Annual Full-Day Discussion on the Human Rights of Women
Morning Panel: “Gender-Based Violence Against Women and Girls in Public and Political life”
Statement by Ambassador Michèle Taylor
53rd Session of the UN Human Rights Council
Thank you, Mr. President.
Women who participate in politics and public life, especially those who seek leadership positions, are often the targets of gender-based violence, including technology-facilitated gender-based violence. We must navigate patriarchal socio-cultural norms and structural barriers to exercise our human rights and fundamental freedoms.
The digital world holds immense potential to amplify the voices of women, girls, and gender non-conforming persons, but its misuse has given rise to new forms of gender-based violence.
Illiberal anti-democratic actors often target women in politics and public life with online harassment, abuse, and gendered misinformation. They seek to silence and exclude women’s voices, fundamentally undermining the strength of democracies.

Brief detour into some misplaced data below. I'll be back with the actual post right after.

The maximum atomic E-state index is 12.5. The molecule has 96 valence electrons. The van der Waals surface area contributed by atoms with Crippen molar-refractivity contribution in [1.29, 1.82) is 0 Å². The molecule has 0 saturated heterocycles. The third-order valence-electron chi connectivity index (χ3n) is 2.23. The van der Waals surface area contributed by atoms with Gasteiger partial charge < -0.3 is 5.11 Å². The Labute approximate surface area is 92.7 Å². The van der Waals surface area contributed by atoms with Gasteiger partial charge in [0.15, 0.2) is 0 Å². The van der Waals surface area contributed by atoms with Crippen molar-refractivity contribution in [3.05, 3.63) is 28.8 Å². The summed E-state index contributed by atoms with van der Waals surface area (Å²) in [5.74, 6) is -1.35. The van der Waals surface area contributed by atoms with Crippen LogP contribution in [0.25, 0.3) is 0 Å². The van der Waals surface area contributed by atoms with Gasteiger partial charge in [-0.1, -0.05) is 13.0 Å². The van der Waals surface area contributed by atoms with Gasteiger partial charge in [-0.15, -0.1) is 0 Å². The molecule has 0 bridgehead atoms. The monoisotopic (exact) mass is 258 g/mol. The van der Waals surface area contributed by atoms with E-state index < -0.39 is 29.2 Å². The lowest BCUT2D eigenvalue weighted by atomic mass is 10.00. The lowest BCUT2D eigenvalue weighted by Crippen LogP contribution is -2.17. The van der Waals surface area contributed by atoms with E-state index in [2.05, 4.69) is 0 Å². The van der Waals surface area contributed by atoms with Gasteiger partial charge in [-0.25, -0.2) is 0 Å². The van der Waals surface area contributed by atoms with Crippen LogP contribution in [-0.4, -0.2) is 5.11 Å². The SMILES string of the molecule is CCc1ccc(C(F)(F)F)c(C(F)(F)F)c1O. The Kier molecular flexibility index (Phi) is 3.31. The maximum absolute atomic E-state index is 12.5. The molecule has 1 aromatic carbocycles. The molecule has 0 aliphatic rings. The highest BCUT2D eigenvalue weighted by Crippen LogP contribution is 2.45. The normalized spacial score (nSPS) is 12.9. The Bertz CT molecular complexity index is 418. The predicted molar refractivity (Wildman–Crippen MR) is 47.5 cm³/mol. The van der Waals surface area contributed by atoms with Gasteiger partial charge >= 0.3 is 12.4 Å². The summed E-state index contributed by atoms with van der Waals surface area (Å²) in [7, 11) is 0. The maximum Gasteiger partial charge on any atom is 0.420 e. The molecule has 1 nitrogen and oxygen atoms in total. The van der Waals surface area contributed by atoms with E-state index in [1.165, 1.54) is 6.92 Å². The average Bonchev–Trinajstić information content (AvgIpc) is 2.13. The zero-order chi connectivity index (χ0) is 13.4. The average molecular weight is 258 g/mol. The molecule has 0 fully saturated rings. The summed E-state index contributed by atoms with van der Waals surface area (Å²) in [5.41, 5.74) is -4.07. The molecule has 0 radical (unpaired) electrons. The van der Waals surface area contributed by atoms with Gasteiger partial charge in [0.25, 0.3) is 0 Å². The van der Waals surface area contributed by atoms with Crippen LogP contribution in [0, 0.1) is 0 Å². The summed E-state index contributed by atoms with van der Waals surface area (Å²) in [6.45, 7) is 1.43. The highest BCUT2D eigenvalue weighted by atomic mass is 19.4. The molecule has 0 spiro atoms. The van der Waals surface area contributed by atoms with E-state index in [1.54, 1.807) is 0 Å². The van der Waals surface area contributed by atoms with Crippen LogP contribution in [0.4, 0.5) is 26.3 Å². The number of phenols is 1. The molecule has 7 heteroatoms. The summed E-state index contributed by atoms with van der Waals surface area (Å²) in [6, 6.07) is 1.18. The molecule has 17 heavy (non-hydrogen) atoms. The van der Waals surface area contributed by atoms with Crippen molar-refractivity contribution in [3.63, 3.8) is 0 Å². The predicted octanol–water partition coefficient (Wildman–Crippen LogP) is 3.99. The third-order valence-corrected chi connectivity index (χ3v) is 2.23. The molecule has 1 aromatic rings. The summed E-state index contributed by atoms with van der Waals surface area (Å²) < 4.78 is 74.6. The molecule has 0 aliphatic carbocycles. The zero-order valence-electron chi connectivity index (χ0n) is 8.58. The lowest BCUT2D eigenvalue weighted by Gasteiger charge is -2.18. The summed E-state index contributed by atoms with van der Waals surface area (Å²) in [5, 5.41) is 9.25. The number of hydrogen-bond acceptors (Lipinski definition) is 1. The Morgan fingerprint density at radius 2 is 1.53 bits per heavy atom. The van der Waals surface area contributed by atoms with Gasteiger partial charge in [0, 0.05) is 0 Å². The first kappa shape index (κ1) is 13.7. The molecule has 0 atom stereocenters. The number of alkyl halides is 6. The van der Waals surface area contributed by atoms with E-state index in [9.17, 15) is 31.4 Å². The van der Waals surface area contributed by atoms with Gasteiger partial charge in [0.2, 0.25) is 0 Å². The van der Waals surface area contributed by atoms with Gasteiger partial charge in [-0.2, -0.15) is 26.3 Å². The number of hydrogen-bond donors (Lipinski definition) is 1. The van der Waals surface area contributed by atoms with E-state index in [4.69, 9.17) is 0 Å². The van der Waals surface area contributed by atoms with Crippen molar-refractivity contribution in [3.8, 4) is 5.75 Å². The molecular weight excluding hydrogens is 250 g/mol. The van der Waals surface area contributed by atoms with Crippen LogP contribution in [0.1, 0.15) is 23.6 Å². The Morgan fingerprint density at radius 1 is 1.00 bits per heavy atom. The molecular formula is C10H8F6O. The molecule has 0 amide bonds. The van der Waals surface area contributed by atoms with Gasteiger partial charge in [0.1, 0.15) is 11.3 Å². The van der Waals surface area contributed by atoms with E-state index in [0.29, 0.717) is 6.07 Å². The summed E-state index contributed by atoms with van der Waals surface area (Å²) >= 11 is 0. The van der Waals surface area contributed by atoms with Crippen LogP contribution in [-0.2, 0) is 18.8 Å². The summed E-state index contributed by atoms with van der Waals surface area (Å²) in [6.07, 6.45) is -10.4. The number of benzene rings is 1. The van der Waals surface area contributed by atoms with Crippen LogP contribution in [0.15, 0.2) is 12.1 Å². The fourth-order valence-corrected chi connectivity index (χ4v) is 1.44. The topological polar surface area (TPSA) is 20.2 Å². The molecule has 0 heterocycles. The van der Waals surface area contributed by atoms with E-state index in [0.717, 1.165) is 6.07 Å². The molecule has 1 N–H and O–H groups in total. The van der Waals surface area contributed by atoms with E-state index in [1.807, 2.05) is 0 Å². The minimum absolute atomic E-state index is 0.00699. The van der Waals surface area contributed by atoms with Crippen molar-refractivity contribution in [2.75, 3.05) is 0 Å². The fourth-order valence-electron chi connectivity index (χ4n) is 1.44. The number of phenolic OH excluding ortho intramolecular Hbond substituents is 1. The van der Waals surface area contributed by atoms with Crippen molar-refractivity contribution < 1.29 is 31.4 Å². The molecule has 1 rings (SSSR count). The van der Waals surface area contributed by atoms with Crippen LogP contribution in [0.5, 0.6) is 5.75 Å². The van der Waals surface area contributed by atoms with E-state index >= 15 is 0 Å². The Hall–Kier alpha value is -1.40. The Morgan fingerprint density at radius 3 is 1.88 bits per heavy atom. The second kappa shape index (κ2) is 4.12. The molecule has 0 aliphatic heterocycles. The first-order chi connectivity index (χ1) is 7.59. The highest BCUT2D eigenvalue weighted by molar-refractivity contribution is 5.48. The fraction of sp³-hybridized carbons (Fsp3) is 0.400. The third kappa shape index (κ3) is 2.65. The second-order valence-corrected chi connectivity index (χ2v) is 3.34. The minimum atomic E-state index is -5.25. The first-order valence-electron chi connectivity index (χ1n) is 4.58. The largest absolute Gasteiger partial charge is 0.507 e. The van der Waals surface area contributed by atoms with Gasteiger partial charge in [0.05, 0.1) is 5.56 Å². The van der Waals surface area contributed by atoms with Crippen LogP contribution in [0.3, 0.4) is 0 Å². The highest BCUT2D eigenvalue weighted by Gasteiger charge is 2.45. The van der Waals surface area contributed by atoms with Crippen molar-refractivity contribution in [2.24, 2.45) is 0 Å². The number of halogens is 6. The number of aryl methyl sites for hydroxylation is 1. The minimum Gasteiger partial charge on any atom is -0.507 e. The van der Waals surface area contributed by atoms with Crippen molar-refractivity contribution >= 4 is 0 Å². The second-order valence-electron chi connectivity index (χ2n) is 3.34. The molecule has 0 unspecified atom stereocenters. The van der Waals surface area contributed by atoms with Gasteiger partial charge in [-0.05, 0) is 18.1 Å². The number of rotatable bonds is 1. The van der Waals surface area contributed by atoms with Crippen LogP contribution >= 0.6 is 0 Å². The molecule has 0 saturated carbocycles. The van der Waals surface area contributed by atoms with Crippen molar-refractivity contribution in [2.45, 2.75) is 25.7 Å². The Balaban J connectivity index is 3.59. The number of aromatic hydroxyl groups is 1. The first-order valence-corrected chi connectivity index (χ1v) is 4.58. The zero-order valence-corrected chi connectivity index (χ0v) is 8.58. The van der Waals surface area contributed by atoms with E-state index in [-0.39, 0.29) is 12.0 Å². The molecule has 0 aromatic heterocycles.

Women in politics and journalism, women human rights defenders, and women civil society actors are disproportionately affected by this violence, particularly those who are already marginalized due to their disability status, sexual orientation, gender identity, race, ethnicity, or religion.
The United States is taking action to end gender-based violence at home and abroad through the new National Plan to End GBV and through the update to our U.S. Strategy to Prevent and Respond to Gender-Based Violence Globally.
We prioritize efforts to address the root causes of violence and abuse, to change social norms that perpetuate GBV, and to support survivors, so they have the resources they need to heal, recover, and rebuild their lives.
Promoting gender equality and the rights and safety of women and girls in all their diversity, including those active in politics and public life, is critical to women’s meaningful participation.
I thank you.